Three great live oak trees have lived on this land for 300-400 years as best as we can tell. They provided a landmark for local Native American tribes as a gathering place. The oaks have been here longer than the early pioneer settlers. The oaks have been here longer than Glen Rose has been a town... these mighty Oaks inspired AL "Doodle" Owens and AC Solberg to write the song "The Singing Trees"...
The Inn on the River’s was originally the main building in the Snyder Sanitarium complex operated by Dr. George P Snyder and his wife, Margaret Meaders. Dr. Snyder, a native Californian, moved to the Glen Rose area from California in 1915 offering his patients a regimented schedule, fresh foods and curative mineral baths and magnetic treatments. Between 1915 and 1918, Dr. Snyder was able to grow his following and eventually acquired land along Barnard Street from the Shield, Hammock and Goldsmith Families.
In 1919, the present main building was erected by the Williams Lumber Co and could accommodate sixty guests along with a dining room/kitchen that was built behind the main building on the banks of the Paluxy River. A grove of banana trees, which bore fruit, was also planted. Dr. Snyder maintained a small zoo where Judy, the ostrich, was the clown and the best loved of the animals. People traveled from throughout the United States to the small Texas town for renewal and rejuvenation by way of doses of fine food, relaxation and restorative mineral baths. It was declared “the greatest institution in the city of Glen Rose” by the local newspaper in 1924. This landmark sanitarium was so successful that during the depression Dr. Snyder’s deposits were credited with saving the Glen Rose bank from bankruptcy. Upon Dr. Snyder’s death in 1942, his brother-in-law Dr. Meador bought the Sanitarium and his associates and family continued to run the operation until the early 1970s., when the buildings became boarding houses for construction crews working on the nearby Comanche Peak nuclear plant.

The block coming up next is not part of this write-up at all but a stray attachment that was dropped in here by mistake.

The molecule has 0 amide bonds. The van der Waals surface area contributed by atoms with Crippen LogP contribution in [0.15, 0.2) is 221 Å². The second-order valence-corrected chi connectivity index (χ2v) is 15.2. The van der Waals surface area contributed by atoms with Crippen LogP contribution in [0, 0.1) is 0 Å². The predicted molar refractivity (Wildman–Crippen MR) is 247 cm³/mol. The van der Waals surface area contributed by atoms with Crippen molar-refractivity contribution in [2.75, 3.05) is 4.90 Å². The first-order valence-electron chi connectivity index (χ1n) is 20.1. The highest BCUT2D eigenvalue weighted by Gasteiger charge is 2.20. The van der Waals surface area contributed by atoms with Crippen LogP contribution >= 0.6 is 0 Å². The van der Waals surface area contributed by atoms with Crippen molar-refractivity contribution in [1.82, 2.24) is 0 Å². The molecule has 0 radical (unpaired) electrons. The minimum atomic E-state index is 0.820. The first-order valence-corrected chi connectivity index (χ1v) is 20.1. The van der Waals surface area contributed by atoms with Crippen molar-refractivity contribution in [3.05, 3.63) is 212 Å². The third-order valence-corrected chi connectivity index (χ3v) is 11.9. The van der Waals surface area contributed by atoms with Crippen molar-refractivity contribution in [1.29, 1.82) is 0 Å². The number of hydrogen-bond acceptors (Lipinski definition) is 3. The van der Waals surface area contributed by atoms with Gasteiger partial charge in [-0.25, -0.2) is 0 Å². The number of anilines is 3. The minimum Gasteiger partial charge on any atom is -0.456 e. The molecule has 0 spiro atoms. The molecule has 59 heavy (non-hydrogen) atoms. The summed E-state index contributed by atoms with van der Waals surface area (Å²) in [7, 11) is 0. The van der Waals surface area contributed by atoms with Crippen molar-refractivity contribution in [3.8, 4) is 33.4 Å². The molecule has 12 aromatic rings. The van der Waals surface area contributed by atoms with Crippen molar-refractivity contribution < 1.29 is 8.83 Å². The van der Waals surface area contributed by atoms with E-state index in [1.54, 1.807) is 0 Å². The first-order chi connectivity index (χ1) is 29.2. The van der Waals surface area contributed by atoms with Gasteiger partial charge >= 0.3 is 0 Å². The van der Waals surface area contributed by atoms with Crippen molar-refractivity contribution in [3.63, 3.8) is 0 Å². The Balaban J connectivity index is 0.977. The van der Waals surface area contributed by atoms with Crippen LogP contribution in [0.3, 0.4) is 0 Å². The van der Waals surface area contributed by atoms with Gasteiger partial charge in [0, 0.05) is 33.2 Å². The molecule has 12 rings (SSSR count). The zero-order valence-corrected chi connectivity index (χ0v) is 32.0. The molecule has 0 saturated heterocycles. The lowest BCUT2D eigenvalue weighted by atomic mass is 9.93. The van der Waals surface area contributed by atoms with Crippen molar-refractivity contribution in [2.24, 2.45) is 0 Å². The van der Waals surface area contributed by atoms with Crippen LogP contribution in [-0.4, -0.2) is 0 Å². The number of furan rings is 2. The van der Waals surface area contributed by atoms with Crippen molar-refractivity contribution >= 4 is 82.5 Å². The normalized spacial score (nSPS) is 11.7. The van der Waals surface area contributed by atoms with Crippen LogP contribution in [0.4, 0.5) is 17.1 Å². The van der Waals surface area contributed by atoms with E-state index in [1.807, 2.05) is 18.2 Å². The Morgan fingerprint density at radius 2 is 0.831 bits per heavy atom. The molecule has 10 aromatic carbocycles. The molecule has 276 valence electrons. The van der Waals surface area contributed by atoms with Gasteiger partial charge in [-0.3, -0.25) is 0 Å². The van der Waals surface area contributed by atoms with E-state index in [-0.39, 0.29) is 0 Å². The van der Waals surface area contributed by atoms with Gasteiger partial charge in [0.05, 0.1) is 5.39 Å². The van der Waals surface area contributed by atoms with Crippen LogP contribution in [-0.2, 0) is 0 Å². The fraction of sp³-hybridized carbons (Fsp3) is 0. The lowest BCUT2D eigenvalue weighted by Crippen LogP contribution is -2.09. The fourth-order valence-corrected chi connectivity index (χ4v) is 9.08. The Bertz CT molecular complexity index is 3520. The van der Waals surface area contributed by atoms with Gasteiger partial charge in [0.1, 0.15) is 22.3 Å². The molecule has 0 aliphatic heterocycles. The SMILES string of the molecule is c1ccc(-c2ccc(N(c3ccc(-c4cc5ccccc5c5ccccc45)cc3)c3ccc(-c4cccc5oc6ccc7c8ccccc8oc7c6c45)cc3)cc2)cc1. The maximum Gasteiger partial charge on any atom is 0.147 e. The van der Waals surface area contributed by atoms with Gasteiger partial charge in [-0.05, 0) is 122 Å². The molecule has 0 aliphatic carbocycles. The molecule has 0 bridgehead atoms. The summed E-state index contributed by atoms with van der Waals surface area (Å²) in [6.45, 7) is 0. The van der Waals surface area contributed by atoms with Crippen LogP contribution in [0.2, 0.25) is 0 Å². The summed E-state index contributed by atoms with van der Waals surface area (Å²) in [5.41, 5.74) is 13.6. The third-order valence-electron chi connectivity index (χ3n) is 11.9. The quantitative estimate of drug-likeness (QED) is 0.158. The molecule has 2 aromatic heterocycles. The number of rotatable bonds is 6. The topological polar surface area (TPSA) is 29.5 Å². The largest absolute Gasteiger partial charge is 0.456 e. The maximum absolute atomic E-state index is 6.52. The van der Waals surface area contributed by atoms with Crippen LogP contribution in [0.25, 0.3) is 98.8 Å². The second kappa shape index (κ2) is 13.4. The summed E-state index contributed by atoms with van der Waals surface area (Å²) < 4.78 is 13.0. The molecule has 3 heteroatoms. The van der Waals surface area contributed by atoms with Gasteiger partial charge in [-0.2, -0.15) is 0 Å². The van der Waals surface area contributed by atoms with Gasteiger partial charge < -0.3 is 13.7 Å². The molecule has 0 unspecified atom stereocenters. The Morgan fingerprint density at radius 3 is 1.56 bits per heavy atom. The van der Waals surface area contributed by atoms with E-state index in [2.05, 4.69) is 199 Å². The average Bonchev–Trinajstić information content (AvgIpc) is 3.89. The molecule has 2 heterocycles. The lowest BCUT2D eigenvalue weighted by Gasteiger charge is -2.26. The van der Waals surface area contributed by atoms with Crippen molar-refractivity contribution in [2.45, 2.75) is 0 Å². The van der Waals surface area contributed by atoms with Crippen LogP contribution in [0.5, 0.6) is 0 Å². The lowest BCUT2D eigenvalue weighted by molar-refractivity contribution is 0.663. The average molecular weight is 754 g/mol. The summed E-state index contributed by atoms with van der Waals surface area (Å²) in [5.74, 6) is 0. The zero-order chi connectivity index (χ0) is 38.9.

The property was then left vacant for a number of years until 1981 when Steven and Peggy Allman purchased it along with the neighboring building that was part of the Snyder complex and became the restoration. They originally opened the Inn in the 1927 built structure with wide verandas, but shortly after opening the Inn, a guest's cigarette set the Inn on fire, destroying it within two hours. They then turned to the original structure of the sanitarium built in 1919 and created it into a 27-room hotel that opened in November 1984 and a year later the property received its Texas Historic Landmark Status. The Inn changed ownership to a trust established by Norman Brinker of Brinker International and in 1993 the property underwent more renovations which made the Inn into 24 rooms with an expansion of the kitchen area, a lobby remodel and landscape changes.
In 1998, Ernest W JR & Shirley A Reinke purchased the Inn and focused their attention on hosting corporate retreats and business meetings. After 17 years of operating the Inn on the River, they sold to Michael & Lorraine Linnabery in December of 2015. Lorraine had fond memories of being a server in the dining room while she was in high school and Mike loved hosting the guests to the Inn during their tenure. In June of 2019, the Inn gained its 5th owner since 1981 and is now owned by Pamela Streeter.
Over the next several years, the Inn will be restored to the original 1919 exterior and interior updates will honor the Craftsman Style that the building is while ensuring the creature comforts are available to the guests of today and in the future.
Visitors to the Inn on the River stand under the centuries-old native live oak trees and watch the flowing river, just as visitors did hundreds of years ago.... the song the Singing Trees was recorded by Elvis for his movie Clambake which is how the trees got their name today.